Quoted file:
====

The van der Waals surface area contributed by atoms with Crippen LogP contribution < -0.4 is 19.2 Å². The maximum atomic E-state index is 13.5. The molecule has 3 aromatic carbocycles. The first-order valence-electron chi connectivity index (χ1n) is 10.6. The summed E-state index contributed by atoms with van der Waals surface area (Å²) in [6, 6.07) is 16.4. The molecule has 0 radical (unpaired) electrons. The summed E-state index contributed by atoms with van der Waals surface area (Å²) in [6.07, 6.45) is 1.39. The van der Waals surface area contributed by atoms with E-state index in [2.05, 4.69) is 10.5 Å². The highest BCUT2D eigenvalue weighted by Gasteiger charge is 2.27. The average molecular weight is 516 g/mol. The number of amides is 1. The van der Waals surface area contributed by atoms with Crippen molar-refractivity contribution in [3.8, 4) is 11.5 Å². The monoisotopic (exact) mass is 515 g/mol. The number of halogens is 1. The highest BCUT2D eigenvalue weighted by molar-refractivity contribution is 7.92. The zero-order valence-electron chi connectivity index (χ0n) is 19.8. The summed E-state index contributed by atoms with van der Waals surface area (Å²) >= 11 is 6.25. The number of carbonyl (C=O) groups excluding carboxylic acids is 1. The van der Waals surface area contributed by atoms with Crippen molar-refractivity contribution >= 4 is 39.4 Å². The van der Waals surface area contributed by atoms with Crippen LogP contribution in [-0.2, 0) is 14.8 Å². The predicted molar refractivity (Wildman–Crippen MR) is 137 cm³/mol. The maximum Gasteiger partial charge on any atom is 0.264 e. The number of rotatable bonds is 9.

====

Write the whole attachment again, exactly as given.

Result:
The van der Waals surface area contributed by atoms with Crippen LogP contribution < -0.4 is 19.2 Å². The maximum atomic E-state index is 13.5. The molecule has 3 aromatic carbocycles. The first-order valence-electron chi connectivity index (χ1n) is 10.6. The summed E-state index contributed by atoms with van der Waals surface area (Å²) in [6, 6.07) is 16.4. The molecule has 0 radical (unpaired) electrons. The summed E-state index contributed by atoms with van der Waals surface area (Å²) in [6.07, 6.45) is 1.39. The van der Waals surface area contributed by atoms with E-state index in [2.05, 4.69) is 10.5 Å². The highest BCUT2D eigenvalue weighted by Gasteiger charge is 2.27. The average molecular weight is 516 g/mol. The number of amides is 1. The van der Waals surface area contributed by atoms with Crippen molar-refractivity contribution in [3.8, 4) is 11.5 Å². The monoisotopic (exact) mass is 515 g/mol. The number of halogens is 1. The highest BCUT2D eigenvalue weighted by molar-refractivity contribution is 7.92. The zero-order valence-electron chi connectivity index (χ0n) is 19.8. The summed E-state index contributed by atoms with van der Waals surface area (Å²) >= 11 is 6.25. The number of carbonyl (C=O) groups excluding carboxylic acids is 1. The van der Waals surface area contributed by atoms with Crippen molar-refractivity contribution >= 4 is 39.4 Å². The van der Waals surface area contributed by atoms with Crippen LogP contribution in [-0.2, 0) is 14.8 Å². The predicted molar refractivity (Wildman–Crippen MR) is 137 cm³/mol. The maximum Gasteiger partial charge on any atom is 0.264 e. The number of rotatable bonds is 9.